At about half way to Shira plateau it started raining again. We were only about 500m higher than when it had rained the day before. But it was still early in the morning, and there were no more trees providing protection. Thus the rain felt way more unpleasant. (I also got worried, because my wet clothes had not fully dried over night. If it continued raining at this rate, I might soon run out of something dry to wear.)
The rain was quite heavy, too, and the dusty trail soon started to turn into a little creek. The built-in rain drains prevented the worst though, and our sturdy boots allowed us to continue at normal pace. And once again, the rain didn’t last much longer than half an hour.
After the rain I had a closer look at the vegetation. The shape, distribution, and superficial appearance of the shrubs reminded me of the Alps at home. However, inspection of the plants revealed that they were quite different from the familiar mountain pine. I assume that these plants here are only distantly related to our mountain pines, but both have been subject to convergent evolution. Same with the salamanders that I stumbled across later. They are certainly distinct from our alpine salamanders, but they fill a similar niche.
As we continued, we soon reached Shira plateau. The plateau is located in the Shira caldera, which is the remnants of an ancient volcano. At around 1.9 million years ago, Shira imploded and only left the caldera and the plateau. Today the south-western part of the caldera is most pronounced, with it’s highest point at 4005m forming Shira’s summit. Most of the northern part of the caldera has eroded away, while the eastern part has been taken over by Kibo.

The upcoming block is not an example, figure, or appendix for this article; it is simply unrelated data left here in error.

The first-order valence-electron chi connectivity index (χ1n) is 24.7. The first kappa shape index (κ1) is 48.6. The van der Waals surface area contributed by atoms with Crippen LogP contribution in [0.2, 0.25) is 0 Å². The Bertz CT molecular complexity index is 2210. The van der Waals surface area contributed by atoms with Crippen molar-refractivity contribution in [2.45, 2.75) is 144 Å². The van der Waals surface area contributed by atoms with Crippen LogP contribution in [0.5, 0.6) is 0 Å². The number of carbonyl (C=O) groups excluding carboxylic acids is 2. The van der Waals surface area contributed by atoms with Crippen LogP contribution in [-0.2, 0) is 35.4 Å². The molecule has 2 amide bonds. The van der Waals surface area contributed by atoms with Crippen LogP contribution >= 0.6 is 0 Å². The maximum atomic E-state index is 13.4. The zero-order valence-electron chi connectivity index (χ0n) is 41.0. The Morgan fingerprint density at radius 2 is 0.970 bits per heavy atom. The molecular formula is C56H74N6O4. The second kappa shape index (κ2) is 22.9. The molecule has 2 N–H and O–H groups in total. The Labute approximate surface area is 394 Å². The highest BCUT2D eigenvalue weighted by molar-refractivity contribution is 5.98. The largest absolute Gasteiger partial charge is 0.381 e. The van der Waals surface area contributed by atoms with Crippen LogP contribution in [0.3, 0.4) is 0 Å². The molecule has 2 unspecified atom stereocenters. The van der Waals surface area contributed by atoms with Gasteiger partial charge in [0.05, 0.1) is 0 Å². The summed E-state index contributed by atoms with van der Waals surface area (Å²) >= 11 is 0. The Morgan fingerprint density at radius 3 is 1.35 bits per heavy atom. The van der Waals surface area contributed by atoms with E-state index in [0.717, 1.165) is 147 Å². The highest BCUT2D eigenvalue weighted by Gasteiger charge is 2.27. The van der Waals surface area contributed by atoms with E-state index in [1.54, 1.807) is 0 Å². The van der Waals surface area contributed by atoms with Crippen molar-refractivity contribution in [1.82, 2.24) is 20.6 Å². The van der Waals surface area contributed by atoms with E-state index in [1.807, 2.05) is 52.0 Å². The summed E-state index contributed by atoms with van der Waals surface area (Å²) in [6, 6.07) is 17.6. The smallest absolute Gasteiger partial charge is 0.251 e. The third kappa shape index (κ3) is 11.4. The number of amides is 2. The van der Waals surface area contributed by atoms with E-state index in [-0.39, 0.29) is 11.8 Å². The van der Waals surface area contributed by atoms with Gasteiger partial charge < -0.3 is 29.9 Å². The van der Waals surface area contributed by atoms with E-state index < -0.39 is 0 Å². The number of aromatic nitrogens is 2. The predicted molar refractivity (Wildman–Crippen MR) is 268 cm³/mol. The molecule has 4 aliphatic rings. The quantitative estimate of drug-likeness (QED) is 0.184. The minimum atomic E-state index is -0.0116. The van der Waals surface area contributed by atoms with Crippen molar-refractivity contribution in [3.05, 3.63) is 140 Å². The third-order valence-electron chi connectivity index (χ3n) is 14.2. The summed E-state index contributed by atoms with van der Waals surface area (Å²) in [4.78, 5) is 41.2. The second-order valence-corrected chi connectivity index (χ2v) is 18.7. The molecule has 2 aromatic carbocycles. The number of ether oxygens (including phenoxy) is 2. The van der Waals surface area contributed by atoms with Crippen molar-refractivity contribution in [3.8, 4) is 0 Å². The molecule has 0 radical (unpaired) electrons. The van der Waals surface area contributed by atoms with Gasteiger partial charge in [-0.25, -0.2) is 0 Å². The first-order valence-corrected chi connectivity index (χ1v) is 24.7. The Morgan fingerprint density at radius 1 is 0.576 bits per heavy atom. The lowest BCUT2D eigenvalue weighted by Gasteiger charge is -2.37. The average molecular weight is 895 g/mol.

We passed the ridge of Shira’s caldera to our right, and entered Shira plateau from the west. The trail leveled here and even had a moderate descent. The shrubs were growing lower and sparser, so we could soon spot Shira 1 Camp (or Moir Camp, according to some maps?) in the distance. We approached it in a fairly strait line, without any further ascent. On a clearer days we might have seen Kibo at the other end of the plateau, but for now it was hidden in the clouds.
Some climbing parties do the Lemosho Route in 8 days rather than 7 days, and they would stay at Shira 1 Camp over night. For us it was just a lunch break though. It was still partly clouded, but when the sun was coming through, it was quite sharp. That allowed us to dry all our soaked clothes.
Lunch was as opulent as dinner the night before. And frankly all of our meals on this Kilimanjaro climb. So I’ll stop mentioning food from now on.